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Al-Sweady report - answers demanded

Questions are being asked after a £31 million public inquiry found that allegations of murder and torture against the British military it was set up to investigate were "completely baseless".

The long-running Al-Sweady inquiry concluded in its final report that allegations of war crimes following the Battle of Danny Boy on May 14 2004 in southern Iraq were based on "deliberate lies, reckless speculation and ingrained hostility".

Although it found instances of mistreatment of detainees which breached the Geneva convention, the report praised British forces for responding to a deadly ambush by insurgents with "exemplary courage, resolution and professionalism".

Defence Secretary Michael Fallon was joined by former Cabinet ministers in heavily criticising lawyers acting for Iraqi claimants at the inquiry.

And he was urged to draw up measures to stop "unscrupulous" lawyers financially benefiting at public expense from triggering investigations.

Two former service chiefs also hit out at the inquiry, saying that it had placed soldiers working in difficult conditions under "outrageous" stress.

Mr Fallon said the report had shown beyond doubt that all of the most serious allegations were "wholly without foundation".

He told MPs that it "puts to rest once and for all these shocking and, as we now know, completely baseless allegations".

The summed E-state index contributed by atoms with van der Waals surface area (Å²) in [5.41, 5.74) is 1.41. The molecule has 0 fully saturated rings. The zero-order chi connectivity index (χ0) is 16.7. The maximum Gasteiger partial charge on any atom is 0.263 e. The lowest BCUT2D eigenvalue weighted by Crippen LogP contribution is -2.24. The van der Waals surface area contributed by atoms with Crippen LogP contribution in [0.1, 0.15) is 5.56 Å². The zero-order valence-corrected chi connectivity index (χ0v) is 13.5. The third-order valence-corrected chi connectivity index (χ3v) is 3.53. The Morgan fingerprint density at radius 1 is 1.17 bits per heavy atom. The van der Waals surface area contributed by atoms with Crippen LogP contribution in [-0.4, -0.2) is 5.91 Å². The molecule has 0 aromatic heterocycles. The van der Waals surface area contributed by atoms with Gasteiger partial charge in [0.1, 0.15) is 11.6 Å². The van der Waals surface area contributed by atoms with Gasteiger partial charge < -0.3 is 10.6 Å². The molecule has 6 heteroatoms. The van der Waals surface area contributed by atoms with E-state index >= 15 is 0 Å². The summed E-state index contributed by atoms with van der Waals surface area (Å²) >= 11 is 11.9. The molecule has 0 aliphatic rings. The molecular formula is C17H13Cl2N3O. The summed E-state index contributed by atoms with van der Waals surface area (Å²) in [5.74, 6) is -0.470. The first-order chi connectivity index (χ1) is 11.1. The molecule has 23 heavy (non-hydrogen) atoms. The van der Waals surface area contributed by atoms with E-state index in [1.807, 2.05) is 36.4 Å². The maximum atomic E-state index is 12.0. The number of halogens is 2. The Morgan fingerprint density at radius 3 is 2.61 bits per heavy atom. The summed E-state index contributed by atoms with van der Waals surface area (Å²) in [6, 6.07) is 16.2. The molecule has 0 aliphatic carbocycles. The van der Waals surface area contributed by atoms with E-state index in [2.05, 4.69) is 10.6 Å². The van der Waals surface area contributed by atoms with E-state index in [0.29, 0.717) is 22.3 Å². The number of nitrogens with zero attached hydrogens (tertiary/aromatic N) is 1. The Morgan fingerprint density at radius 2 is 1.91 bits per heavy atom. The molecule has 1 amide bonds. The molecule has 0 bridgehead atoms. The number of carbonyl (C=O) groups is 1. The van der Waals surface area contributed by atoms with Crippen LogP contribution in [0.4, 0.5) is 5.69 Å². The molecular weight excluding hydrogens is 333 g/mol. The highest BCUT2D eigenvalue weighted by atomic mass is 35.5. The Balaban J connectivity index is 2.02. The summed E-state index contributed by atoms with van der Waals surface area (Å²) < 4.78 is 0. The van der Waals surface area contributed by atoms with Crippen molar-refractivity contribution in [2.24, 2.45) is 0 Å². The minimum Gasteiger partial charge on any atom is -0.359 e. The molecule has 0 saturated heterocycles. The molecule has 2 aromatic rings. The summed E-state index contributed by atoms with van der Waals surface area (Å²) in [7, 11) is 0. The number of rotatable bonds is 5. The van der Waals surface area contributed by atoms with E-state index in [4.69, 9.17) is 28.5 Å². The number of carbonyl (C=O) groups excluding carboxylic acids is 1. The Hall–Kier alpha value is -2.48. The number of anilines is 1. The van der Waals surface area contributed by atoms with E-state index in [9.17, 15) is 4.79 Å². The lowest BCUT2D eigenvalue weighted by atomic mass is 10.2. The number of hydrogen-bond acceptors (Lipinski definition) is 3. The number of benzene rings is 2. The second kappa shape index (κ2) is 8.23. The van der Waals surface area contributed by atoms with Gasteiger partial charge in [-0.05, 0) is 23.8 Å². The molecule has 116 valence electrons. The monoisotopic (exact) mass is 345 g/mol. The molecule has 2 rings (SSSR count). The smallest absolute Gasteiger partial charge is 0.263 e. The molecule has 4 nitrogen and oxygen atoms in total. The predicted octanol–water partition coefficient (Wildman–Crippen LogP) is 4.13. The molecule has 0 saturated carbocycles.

And he said the Ministry of Defence (MoD) would try to recoup public money spent on a judicial review of the incident, but was unable to claim back any of the cost of the public inquiry.

Labour former defence secretary Bob Ainsworth, who set up the inquiry in 2009, rounded on Public Interest Lawyers, who represented Iraqi claimants, suggesting that Britain's legal systems had been "systematically abused".

Speaking in the House of Lords, Admiral Lord West of Spithead, the former First Sea Lord, said it appeared there was more interest in the human rights of "people who set out to kill us" than of British soldiers.

And General Lord Dannatt, the former Chief of the General Staff, said there was an "unhealthy predisposition" to take seriously claims made against British armed forces

Lawyers representing the alleged victims' families had already admitted during the public inquiry that there was no evidence of unlawful killing.

But delivering his final report after a five-year process which began in November 2009, inquiry chairman Sir Thayne Forbes said that the most serious allegations were "wholly and entirely without merit or justification".

He wrote: "The work of this inquiry has established beyond doubt that all the most serious allegations, made against the British soldiers involved in the Battle of Danny Boy and its aftermath and which have been hanging over those soldiers for the last 10 years, have been found to be wholly without foundation and entirely the product of deliberate lies, reckless speculation and ingrained hostility."